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dc.contributor.advisorBarshan, Billuren_US
dc.contributor.authorYurtman, Arasen_US
dc.date.accessioned2016-01-08T18:24:52Z
dc.date.available2016-01-08T18:24:52Z
dc.date.issued2012
dc.identifier.urihttp://hdl.handle.net/11693/15803
dc.descriptionAnkara : The Department of Electrical and Electronics Engineering and the Graduate School of Engineering and Science of Bilkent University, 2012.en_US
dc.descriptionThesis (Master's) -- Bilkent University, 2012.en_US
dc.descriptionIncludes bibliographical references.en_US
dc.description.abstractWe address the problem of detecting and classifying human activities using two different types of wearable sensors. In the first part of the thesis, a comparative study on the different techniques of classifying human activities using tag-based radio-frequency (RF) localization is provided. Position data of multiple RF tags worn on the human body are acquired asynchronously and non-uniformly. Curves fitted to the data are re-sampled uniformly and then segmented. The effect of varying the relevant system parameters on the system accuracy is investigated. Various curve-fitting, segmentation, and classification techniques are compared and the combination resulting in the best performance is presented. The classifiers are validated through the use of two different cross-validation methods. For the complete classification problem with 11 classes, the proposed system demonstrates an average classification error of 8.67% and 21.30% for 5-fold and subject-based leave-one-out (L1O) cross validation, respectively. When the number of classes is reduced to five by omitting the transition classes, these errors become 1.12% and 6.52%. The system demonstrates acceptable classification performance despite that tag-based RF localization does not provide very accurate position measurements. In the second part, data acquired from five sensory units worn on the human body, each containing a tri-axial accelerometer, a gyroscope, and a magnetometer, during 19 different human activities are used to calculate inter-subject and interactivity variations in the data with different methods. Absolute, Euclidean, and dynamic time-warping (DTW) distances are used to assess the similarity of the signals. The comparisons are made using time-domain data and feature vectors. Different normalization methods are used and compared. The “best” subject is defined and identified according to his/her average distance to the other subjects.Based on one of the similarity criteria proposed here, an autonomous system that detects and evaluates physical therapy exercises using inertial sensors and magnetometers is developed. An algorithm that detects all the occurrences of one or more template signals (exercise movements) in a long signal (physical therapy session) while allowing some distortion is proposed based on DTW. The algorithm classifies the executions in one of the exercises and evaluates them as correct/incorrect, identifying the error type if there is any. To evaluate the performance of the algorithm in physical therapy, a dataset consisting of one template execution and ten test executions of each of the three execution types of eight exercise movements performed by five subjects is recorded, having totally 120 and 1,200 exercise executions in the training and test sets, respectively, as well as many idle time intervals in the test signals. The proposed algorithm detects 1,125 executions in the whole test set. 8.58% of the executions are missed and 4.91% of the idle intervals are incorrectly detected as an execution. The accuracy is 93.46% for exercise classification and 88.65% for both exercise and execution type classification. The proposed system may be used to both estimate the intensity of the physical therapy session and evaluate the executions to provide feedback to the patient and the specialist.en_US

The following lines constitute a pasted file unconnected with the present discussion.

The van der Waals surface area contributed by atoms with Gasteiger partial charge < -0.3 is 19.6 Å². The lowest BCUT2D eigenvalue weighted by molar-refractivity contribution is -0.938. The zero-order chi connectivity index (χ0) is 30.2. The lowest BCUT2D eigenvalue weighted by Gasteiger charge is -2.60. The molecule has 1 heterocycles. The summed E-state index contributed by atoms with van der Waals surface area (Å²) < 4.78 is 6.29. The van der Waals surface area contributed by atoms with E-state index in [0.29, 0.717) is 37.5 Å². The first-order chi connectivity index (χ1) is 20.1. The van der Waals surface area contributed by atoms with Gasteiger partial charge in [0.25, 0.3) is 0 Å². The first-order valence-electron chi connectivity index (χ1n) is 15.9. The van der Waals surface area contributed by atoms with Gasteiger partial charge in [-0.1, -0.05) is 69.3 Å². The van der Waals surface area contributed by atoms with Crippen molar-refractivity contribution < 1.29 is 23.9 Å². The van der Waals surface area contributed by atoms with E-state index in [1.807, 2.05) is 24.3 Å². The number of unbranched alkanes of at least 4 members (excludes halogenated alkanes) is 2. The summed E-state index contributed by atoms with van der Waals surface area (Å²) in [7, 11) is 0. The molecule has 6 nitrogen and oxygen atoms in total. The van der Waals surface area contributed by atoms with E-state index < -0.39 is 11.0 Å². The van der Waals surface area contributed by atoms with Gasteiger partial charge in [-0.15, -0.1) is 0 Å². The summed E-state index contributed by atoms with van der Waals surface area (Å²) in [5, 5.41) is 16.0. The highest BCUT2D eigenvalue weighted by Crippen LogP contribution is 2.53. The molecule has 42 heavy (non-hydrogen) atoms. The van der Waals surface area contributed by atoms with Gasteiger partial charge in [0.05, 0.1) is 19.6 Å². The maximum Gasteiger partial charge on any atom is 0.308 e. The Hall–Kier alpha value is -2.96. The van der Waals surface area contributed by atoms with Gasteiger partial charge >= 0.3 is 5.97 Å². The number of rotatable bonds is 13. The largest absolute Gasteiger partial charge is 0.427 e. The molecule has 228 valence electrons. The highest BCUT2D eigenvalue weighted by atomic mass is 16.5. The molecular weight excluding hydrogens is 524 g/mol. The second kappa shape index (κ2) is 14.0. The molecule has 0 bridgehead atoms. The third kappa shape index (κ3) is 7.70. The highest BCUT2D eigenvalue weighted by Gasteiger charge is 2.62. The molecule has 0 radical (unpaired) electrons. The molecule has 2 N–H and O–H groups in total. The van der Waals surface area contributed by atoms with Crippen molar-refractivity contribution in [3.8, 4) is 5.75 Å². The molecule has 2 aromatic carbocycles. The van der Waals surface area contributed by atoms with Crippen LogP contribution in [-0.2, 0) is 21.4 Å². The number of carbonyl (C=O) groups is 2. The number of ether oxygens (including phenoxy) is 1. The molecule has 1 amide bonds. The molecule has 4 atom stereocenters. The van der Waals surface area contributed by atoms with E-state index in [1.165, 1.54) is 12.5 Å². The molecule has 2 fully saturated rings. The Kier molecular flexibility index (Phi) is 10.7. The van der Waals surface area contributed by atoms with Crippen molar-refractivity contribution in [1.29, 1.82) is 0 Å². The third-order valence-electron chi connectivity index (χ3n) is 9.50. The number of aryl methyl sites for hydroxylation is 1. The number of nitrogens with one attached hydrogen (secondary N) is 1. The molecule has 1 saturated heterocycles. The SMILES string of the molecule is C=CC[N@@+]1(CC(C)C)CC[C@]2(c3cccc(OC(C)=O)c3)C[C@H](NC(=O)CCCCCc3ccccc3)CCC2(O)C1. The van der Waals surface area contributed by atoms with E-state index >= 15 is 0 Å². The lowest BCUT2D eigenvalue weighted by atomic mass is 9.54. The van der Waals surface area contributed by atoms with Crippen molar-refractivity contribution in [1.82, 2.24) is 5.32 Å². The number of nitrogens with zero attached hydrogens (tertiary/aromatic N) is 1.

dc.description.statementofresponsibilityYurtman, Arasen_US
dc.format.extentxiv, 118 leaves, illustrationsen_US
dc.language.isoEnglishen_US
dc.rightsinfo:eu-repo/semantics/openAccessen_US
dc.subjectradio-frequency localizationen_US
dc.subjectradio-frequency identificationen_US
dc.subjecthuman activity recognitionen_US
dc.subjectpattern recognitionen_US
dc.subjectclassificationen_US
dc.subjectfeature extractionen_US
dc.subjectfeature reductionen_US
dc.subjectprincipal components analysisen_US
dc.subjectlinear discriminant analysisen_US
dc.subjectPfold cross-validationen_US
dc.subjectleave-one-out cross-validationen_US
dc.subjectabsolute distanceen_US
dc.subjectEuclidean distanceen_US
dc.subjectdynamic time warpingen_US
dc.subjectsubsequence dynamic time warpingen_US
dc.subjectdynamic programmingen_US
dc.subjectnormalizationen_US
dc.subjectinertial sensorsen_US
dc.subjectaccelerometersen_US
dc.subjectgyroscopesen_US
dc.subjectmagnetometersen_US
dc.subjectpattern searchen_US
dc.subjectmovement detectionen_US
dc.subjectphysical therapyen_US
dc.subject.lccTA1650 .Y87 2012en_US
dc.subject.lcshOptical pattern recognition.en_US
dc.subject.lcshComputer vision.en_US
dc.subject.lcshImage processing--Digital techniques.en_US
dc.subject.lcshBody, Human--Computer simulation.en_US
dc.subject.lcshSensors.en_US
dc.subject.lcshHuman locomotion.en_US
dc.subject.lcshIntelligent control systems.en_US
dc.subject.lcshDetectors.en_US
dc.titleRecognition and classification of human activities using wearable sensorsen_US
dc.typeThesisen_US
dc.departmentDepartment of Electrical and Electronics Engineeringen_US
dc.publisherBilkent Universityen_US
dc.description.degreeM.S.en_US


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